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In: Lettland 1918–2018
In: Das Deutsche Kaiserreich 1890-1914
In: Rethinking the Russo-Japanese War, 1904-5
In: Empire Speaks Out
In: Rethinking the Russo-Japanese War, 1904-5
Languages of Rationalization and Self-Description in the Russian Empire
Historians habitually write about empires that expand, wage wars, and collapse, as if empires were self-evident and self-conscious entities with a distinct and clear sense of purpose. The stories of empires are told in the language of modern nation-centred social sciences: multi-cultural and heterogeneous empires of the past appear either as huge “nations” with a common language, culture, and territory, or as amalgamations of would-be nations striving to gain independence. Empire Speaks Out reconstructs the historical encounter of the Russian Empire of the seventeenth through the early twentieth centuries with the complex challenge of modernity. It does so by taking the self-awareness of empire seriously, and by looking into how bureaucrats, ideologues, politicians, scholars, and modern professionals described the ethnic, cultural, and social diversity of the empire. “Empire” then reveals itself not through deliberate and well-conceived actions of some mysterious political body, but as a series of “imperial situations” that different people encounter and perceive in common categories. The rationalization of previously intuitive social practices as imperial languages is the central theme of the collection.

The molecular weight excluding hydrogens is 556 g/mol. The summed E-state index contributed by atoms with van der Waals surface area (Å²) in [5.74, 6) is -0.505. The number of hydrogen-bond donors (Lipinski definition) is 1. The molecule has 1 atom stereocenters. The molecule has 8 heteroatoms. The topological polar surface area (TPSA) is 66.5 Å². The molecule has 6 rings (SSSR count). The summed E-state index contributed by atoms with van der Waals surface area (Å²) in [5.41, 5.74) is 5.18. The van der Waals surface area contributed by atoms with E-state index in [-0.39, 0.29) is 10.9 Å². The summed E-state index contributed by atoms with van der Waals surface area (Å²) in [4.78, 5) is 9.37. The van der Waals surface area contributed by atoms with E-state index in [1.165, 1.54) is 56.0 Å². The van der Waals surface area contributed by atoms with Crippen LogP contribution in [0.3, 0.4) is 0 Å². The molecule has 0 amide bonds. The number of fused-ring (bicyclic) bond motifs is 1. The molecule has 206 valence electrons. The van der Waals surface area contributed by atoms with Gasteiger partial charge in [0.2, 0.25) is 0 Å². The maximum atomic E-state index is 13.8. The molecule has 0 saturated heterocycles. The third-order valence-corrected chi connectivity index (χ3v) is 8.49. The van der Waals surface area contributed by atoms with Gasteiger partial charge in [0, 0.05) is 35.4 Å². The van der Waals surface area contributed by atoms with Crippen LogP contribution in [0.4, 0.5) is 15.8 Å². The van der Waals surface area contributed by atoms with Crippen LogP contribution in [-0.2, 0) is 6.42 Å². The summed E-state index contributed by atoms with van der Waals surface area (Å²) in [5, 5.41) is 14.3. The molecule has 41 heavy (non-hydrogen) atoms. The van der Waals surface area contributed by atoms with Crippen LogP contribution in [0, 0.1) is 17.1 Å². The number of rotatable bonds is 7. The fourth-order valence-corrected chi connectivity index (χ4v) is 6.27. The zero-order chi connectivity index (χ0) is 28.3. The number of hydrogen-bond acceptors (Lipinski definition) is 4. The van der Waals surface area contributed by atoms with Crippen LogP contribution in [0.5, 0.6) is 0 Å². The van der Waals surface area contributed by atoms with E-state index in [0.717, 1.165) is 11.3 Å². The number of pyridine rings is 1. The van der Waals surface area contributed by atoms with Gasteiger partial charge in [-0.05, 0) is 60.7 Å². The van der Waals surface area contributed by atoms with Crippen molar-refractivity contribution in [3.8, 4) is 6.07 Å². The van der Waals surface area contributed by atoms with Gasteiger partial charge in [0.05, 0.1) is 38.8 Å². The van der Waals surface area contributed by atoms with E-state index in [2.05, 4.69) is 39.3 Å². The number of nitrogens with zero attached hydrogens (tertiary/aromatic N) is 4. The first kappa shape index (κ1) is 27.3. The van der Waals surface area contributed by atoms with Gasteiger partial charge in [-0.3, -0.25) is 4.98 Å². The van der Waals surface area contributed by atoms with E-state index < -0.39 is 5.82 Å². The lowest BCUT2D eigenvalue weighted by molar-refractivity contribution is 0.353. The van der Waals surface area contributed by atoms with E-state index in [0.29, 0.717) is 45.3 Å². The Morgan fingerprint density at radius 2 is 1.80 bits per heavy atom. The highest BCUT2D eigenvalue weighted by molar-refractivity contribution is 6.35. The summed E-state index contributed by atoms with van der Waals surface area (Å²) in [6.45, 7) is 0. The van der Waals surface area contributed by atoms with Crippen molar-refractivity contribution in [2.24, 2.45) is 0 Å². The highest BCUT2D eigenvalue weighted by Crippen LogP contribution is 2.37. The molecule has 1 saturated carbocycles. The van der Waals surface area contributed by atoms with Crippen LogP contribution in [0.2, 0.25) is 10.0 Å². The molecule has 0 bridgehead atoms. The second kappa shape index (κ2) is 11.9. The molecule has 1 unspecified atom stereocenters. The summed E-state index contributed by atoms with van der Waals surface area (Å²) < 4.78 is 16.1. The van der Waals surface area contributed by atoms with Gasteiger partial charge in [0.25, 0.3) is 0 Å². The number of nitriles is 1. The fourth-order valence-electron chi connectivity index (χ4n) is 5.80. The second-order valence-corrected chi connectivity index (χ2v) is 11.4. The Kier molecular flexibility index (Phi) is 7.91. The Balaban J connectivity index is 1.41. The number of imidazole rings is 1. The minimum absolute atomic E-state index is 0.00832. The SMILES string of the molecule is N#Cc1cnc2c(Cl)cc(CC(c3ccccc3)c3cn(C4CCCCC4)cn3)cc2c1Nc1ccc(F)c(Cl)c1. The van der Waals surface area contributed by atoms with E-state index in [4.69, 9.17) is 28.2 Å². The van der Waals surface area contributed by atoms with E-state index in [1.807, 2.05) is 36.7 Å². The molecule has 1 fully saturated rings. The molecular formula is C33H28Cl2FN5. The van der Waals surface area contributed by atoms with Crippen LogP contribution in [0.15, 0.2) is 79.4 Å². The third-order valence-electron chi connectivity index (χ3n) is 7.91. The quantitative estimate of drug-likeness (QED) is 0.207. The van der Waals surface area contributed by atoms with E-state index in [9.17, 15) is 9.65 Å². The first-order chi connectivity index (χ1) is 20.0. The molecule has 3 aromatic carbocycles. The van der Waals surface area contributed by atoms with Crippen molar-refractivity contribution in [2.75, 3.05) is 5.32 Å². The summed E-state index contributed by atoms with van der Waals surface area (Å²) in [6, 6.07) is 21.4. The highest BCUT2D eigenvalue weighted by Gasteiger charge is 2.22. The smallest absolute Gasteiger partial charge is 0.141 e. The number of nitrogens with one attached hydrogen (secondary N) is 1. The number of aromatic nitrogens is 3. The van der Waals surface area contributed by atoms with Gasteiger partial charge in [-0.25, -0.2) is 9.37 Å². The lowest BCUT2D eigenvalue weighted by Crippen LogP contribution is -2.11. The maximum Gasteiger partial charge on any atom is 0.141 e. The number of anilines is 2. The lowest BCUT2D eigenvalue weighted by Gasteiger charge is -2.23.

This book is published with support from Volkswagen Foundation, within the collective research project “Languages of Self Description and Representation in the Russian Empire”
In: Lettland 1918–2018
In: Lettland 1918–2018
In: Lettland 1918–2018
In: Lettland 1918–2018